During a yearlong string of shootings before his arrest in the summer of 1977, David Berkowitz, known as the Son of Sam, killed six people and wounded seven others in New York City.
Upon his confession to the shootings, the portrait of the serial killer that emerged was of a disturbed loner, a man with a .44-caliber handgun who said he took orders from a demonic black Labrador retriever owned by a neighbor.
But in the years Berkowitz has been serving a 25-year-to-life sentence, he has attracted an array of individuals from outside prison who, although they deplore his murderous past, have become friends and acquaintances.
The admirers, to a great degree, are made up of evangelical Christians who have been moved by his story of becoming a born-again Christian 23 years ago, and they have sought to publicize his account of redemption.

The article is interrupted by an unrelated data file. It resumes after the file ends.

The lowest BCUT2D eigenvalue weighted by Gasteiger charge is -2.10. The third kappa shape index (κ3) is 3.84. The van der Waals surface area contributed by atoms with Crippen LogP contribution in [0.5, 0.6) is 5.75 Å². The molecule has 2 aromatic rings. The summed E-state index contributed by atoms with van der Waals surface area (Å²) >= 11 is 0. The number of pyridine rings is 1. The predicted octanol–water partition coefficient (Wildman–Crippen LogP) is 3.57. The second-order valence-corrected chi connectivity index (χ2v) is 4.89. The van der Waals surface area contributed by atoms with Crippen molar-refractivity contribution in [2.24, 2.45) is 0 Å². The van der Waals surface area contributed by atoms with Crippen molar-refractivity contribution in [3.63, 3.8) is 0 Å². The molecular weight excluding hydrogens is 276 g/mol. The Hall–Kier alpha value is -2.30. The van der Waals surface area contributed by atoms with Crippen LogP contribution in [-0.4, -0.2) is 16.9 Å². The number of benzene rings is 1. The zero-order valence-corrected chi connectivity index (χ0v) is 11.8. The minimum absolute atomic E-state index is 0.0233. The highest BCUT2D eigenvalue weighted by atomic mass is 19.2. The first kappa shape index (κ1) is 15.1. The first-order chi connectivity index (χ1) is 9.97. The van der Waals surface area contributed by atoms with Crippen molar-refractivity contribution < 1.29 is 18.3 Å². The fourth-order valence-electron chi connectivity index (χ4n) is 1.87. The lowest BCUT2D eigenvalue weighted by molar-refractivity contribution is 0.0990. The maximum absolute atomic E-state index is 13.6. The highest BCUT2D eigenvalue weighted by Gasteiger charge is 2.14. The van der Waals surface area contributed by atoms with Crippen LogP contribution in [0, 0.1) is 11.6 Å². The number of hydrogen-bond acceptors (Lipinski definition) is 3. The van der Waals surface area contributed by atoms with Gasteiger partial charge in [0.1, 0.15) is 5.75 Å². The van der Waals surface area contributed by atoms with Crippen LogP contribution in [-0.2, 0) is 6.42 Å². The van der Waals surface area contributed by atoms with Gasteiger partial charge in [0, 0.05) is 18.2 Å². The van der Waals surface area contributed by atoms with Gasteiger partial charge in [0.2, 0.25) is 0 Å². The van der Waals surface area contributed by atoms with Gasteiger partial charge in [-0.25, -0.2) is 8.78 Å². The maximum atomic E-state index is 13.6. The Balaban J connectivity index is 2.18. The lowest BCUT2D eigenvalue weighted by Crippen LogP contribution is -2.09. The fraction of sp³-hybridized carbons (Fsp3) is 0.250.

"Going to see him is one of the joys in life," said Dan Nicholls, a retired public school teacher in New Jersey.
Some of those connected to the Son of Sam case wonder whether Berkowitz, 57, is just using religion to present himself as a changed man. Joseph Coffey, the police sergeant who took Berkowitz's initial confession, said his statements about his religious convictions were as believable as his amended claim to authorities that members of a satanic cult were responsible for a number of the shootings.
New York Times